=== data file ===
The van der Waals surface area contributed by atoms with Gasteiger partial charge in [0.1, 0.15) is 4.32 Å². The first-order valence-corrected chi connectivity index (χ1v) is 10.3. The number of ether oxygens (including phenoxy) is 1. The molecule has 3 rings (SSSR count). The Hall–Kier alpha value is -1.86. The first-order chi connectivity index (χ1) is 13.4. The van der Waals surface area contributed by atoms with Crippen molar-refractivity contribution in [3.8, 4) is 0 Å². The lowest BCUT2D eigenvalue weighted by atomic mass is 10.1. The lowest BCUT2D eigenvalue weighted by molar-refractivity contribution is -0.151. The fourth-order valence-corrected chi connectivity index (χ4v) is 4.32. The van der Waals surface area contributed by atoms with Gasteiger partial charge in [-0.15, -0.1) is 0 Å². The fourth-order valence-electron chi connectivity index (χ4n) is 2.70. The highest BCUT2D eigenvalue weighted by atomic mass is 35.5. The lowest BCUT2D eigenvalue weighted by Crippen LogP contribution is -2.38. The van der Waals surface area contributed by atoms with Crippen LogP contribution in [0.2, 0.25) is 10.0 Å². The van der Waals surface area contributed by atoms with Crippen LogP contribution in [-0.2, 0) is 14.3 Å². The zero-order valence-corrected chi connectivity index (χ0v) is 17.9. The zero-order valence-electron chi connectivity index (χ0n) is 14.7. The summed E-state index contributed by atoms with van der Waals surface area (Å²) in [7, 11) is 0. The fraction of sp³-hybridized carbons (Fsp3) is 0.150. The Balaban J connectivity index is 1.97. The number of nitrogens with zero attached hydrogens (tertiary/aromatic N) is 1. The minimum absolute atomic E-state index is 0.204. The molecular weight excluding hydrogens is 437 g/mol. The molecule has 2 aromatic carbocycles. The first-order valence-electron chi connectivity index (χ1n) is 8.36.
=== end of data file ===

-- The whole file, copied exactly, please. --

The van der Waals surface area contributed by atoms with Gasteiger partial charge in [0.1, 0.15) is 4.32 Å². The first-order valence-corrected chi connectivity index (χ1v) is 10.3. The number of ether oxygens (including phenoxy) is 1. The molecule has 3 rings (SSSR count). The Hall–Kier alpha value is -1.86. The first-order chi connectivity index (χ1) is 13.4. The van der Waals surface area contributed by atoms with Crippen molar-refractivity contribution in [3.8, 4) is 0 Å². The lowest BCUT2D eigenvalue weighted by atomic mass is 10.1. The lowest BCUT2D eigenvalue weighted by molar-refractivity contribution is -0.151. The fourth-order valence-corrected chi connectivity index (χ4v) is 4.32. The van der Waals surface area contributed by atoms with Gasteiger partial charge in [-0.15, -0.1) is 0 Å². The fourth-order valence-electron chi connectivity index (χ4n) is 2.70. The highest BCUT2D eigenvalue weighted by atomic mass is 35.5. The lowest BCUT2D eigenvalue weighted by Crippen LogP contribution is -2.38. The van der Waals surface area contributed by atoms with Crippen LogP contribution in [0.2, 0.25) is 10.0 Å². The van der Waals surface area contributed by atoms with Crippen LogP contribution in [-0.2, 0) is 14.3 Å². The zero-order valence-corrected chi connectivity index (χ0v) is 17.9. The zero-order valence-electron chi connectivity index (χ0n) is 14.7. The summed E-state index contributed by atoms with van der Waals surface area (Å²) in [7, 11) is 0. The fraction of sp³-hybridized carbons (Fsp3) is 0.150. The Balaban J connectivity index is 1.97. The number of nitrogens with zero attached hydrogens (tertiary/aromatic N) is 1. The minimum absolute atomic E-state index is 0.204. The molecular weight excluding hydrogens is 437 g/mol. The molecule has 2 aromatic carbocycles. The first-order valence-electron chi connectivity index (χ1n) is 8.36.